UO Law's Nonprofit Clinic offers free governance assessments

Campus building

Applications are now open for the UO School of Law’s Nonprofit Clinic, which offers a free governance assessment to Oregon-based 501(c)(3) organizations in need of structural assistance.

The clinic is an interdisciplinary project of Oregon Law that trains graduate students from the School of Law, the Department of Planning, Public Policy and Management, Conflict and Dispute Resolution Program, and the Lundquist College of Business.

Assessments include an analysis and recommendations covering board governance, board-staff dynamics, fiscal controls, policies and procedures, bylaws and legal compliance, conflict management, and board orientation.

Beatrice Dohrn, director of the clinic said that by addressing the real-world needs of participating nonprofit organizations the students' work reaches people across Oregon who depend on nonprofits for a broad array of critical services and cultural enhancements.

“Oregonians place extremely high reliance on nonprofits for many essential services traditionally in local government’s purview,” Dohrn said. “While providing this valuable service to participating nonprofits and the broader community, the students reap significant professional benefit. They are the next generation of nonprofit leaders and volunteers.”

This year, the clinic will provide its services remotely in spring 2021. Dohrn said the change will allow it to serve more clients outside the immediate Eugene-Springfield area.

“While we are always open to working with groups throughout Oregon, the remote format levels the playing field for far-away boards,” Dohrn said.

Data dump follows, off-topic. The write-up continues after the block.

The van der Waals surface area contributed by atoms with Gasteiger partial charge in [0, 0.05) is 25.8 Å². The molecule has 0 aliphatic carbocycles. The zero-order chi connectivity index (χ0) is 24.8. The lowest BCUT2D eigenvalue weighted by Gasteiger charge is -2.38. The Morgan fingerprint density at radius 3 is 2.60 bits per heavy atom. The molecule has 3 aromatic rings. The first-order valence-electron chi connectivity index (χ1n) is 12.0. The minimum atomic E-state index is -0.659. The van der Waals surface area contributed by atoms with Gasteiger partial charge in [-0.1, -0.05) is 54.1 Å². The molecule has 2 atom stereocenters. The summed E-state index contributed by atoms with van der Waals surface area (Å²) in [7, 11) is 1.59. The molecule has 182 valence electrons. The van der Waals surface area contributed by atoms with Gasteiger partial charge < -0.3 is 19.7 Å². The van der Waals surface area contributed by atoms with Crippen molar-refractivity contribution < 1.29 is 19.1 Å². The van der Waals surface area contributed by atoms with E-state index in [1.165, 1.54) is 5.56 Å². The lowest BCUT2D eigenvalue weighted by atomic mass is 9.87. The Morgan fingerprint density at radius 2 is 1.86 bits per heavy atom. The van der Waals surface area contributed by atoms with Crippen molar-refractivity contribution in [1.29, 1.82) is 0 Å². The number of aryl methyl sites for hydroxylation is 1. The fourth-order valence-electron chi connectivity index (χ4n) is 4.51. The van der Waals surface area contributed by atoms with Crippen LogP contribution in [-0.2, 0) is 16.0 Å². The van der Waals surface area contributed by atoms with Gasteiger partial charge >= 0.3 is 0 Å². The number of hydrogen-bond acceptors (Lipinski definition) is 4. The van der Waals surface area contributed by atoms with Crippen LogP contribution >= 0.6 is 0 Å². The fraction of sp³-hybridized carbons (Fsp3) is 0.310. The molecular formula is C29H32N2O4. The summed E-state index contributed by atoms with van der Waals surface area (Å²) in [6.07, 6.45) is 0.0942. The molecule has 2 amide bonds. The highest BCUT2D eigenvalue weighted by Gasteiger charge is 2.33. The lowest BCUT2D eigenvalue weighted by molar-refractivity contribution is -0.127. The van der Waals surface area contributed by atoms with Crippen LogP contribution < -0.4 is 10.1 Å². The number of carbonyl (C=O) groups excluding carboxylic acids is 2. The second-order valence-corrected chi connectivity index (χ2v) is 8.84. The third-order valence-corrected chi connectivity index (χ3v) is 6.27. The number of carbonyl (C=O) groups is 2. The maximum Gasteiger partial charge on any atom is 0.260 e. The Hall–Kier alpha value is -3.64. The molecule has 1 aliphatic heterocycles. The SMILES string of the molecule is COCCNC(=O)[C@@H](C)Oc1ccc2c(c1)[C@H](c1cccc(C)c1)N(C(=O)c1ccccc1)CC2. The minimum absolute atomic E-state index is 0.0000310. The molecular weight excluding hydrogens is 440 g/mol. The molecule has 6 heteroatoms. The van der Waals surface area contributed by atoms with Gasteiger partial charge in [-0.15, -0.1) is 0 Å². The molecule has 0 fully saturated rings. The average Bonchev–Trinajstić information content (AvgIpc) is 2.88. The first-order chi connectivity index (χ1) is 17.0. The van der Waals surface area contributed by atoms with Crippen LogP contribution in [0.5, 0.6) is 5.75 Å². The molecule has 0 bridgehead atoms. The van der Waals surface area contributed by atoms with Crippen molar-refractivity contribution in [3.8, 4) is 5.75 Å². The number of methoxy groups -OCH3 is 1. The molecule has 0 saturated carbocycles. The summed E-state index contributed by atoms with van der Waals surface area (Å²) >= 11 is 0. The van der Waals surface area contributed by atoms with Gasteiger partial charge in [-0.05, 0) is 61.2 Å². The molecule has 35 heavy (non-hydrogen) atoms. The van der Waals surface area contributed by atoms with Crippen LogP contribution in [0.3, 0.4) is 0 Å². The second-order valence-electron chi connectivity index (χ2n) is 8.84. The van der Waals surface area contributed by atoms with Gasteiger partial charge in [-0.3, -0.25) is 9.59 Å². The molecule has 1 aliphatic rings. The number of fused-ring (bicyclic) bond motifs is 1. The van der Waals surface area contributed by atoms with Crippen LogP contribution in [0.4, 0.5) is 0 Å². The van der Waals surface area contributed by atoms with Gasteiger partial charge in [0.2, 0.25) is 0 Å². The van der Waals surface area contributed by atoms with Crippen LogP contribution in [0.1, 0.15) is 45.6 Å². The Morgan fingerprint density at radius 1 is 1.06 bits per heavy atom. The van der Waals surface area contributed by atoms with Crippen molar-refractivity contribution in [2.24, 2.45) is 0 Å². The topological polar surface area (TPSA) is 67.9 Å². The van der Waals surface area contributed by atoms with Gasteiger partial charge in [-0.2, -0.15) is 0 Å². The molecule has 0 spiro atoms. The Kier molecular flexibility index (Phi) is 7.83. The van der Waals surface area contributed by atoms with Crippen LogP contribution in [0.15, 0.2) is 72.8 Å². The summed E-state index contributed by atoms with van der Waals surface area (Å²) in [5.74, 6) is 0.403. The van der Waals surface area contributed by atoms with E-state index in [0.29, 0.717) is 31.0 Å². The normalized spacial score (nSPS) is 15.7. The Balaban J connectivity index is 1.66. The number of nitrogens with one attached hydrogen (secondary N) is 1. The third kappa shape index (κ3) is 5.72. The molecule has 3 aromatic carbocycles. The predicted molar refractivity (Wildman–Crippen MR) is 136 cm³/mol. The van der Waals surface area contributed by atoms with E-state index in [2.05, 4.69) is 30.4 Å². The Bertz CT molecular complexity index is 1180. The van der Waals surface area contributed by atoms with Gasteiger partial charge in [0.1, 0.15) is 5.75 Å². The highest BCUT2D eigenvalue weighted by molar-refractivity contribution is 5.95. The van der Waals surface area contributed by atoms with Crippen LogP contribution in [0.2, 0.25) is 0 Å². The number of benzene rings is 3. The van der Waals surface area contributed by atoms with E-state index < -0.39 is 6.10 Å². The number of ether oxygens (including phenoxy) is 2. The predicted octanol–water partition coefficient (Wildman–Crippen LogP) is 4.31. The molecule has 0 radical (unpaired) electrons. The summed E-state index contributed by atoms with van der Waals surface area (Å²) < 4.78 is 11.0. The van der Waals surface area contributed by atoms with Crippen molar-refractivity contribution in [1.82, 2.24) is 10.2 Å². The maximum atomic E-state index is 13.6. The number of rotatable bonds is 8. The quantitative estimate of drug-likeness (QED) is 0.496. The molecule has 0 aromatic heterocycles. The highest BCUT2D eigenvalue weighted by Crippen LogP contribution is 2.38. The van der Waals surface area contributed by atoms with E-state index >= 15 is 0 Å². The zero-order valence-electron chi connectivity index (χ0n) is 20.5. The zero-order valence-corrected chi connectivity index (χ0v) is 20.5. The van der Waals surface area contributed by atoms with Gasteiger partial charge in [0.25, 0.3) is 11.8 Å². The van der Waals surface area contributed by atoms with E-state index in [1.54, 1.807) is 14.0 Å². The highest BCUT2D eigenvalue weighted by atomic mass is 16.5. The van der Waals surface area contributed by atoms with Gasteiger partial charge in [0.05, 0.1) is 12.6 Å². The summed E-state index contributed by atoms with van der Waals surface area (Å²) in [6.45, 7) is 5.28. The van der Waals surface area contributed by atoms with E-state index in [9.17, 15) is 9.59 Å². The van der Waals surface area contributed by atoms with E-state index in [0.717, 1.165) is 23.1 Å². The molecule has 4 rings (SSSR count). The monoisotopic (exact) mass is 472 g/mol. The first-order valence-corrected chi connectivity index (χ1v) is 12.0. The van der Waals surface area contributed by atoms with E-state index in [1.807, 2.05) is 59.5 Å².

Past clients describe the experience as energizing and motivating for their board members, whose morale and productivity is enhanced by the student’s concrete recommendations.

Julie Gilman, executive director of Court Appointed Special Advocates of Linn County, said that the free board assessment her organization received in 2018 was extremely valuable. 

“The graduate students were genuinely invested in learning about our non-profit,” Gilman said. “They ultimately provided an assessment that demonstrated that they had dug down deep into some of the difficult issues we presented and provided a meaningful, impactful analysis of our board’s functioning, as well as some suggested solutions and guidance.”

Tom Sincic, board president of Health Care for All Oregon, said the clinic made a timely contribution to their organization in 2019. He said Health Care for All Oregon had never undertaken a board analysis, and the students came into a situation of a changing organization that needed critical guidance.

“Each student brought perspectives from their specialty (legal, conflict resolution, and nonprofit management) to deliver the evaluation needed,” Sincic said. “This work has helped the board look at and prioritize its board work for the better to do the education and advocacy efforts needed to advance its mission. A better focus and clarity internally has allowed the organization to better analyze how it may support the work of its chapters and carry on its community engagement work."

Nonprofit boards that would benefit from receiving services in early 2021 are encouraged to apply now.

—By Rayna Jackson, School of Law Communications